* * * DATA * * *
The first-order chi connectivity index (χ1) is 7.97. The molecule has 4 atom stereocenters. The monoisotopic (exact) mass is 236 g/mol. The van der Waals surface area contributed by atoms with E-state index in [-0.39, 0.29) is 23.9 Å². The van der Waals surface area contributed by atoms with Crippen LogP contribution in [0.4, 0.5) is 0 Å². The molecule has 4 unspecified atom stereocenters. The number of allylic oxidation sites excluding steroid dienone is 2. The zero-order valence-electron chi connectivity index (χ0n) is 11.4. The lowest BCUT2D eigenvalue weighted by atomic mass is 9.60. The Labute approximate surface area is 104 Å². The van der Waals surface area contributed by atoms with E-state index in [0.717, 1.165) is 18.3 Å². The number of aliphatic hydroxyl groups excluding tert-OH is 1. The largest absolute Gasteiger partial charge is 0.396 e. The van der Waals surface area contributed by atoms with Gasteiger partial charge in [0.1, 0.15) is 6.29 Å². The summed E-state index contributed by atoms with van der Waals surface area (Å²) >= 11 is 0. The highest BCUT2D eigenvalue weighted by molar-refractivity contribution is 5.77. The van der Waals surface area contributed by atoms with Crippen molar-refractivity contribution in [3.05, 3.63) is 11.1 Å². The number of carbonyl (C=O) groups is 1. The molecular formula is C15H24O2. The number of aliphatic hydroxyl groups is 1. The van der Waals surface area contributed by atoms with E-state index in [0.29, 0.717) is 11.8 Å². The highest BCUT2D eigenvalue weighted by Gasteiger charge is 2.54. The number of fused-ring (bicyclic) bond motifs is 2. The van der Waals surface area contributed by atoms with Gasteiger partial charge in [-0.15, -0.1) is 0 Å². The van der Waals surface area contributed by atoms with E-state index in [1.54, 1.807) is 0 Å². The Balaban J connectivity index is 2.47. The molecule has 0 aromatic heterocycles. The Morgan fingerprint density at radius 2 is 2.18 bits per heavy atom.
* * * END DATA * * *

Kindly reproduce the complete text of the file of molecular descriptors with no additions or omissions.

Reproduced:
The first-order chi connectivity index (χ1) is 7.97. The molecule has 4 atom stereocenters. The monoisotopic (exact) mass is 236 g/mol. The van der Waals surface area contributed by atoms with E-state index in [-0.39, 0.29) is 23.9 Å². The van der Waals surface area contributed by atoms with Crippen LogP contribution in [0.4, 0.5) is 0 Å². The molecule has 4 unspecified atom stereocenters. The number of allylic oxidation sites excluding steroid dienone is 2. The zero-order valence-electron chi connectivity index (χ0n) is 11.4. The lowest BCUT2D eigenvalue weighted by atomic mass is 9.60. The Labute approximate surface area is 104 Å². The van der Waals surface area contributed by atoms with E-state index in [0.717, 1.165) is 18.3 Å². The number of aliphatic hydroxyl groups excluding tert-OH is 1. The largest absolute Gasteiger partial charge is 0.396 e. The van der Waals surface area contributed by atoms with Gasteiger partial charge in [0.1, 0.15) is 6.29 Å². The summed E-state index contributed by atoms with van der Waals surface area (Å²) >= 11 is 0. The highest BCUT2D eigenvalue weighted by molar-refractivity contribution is 5.77. The van der Waals surface area contributed by atoms with Crippen molar-refractivity contribution in [3.05, 3.63) is 11.1 Å². The number of carbonyl (C=O) groups is 1. The molecular formula is C15H24O2. The number of aliphatic hydroxyl groups is 1. The van der Waals surface area contributed by atoms with E-state index in [0.29, 0.717) is 11.8 Å². The highest BCUT2D eigenvalue weighted by Gasteiger charge is 2.54. The number of fused-ring (bicyclic) bond motifs is 2. The van der Waals surface area contributed by atoms with Gasteiger partial charge in [-0.15, -0.1) is 0 Å². The van der Waals surface area contributed by atoms with E-state index in [1.54, 1.807) is 0 Å². The Balaban J connectivity index is 2.47. The molecule has 0 aromatic heterocycles. The Morgan fingerprint density at radius 2 is 2.18 bits per heavy atom.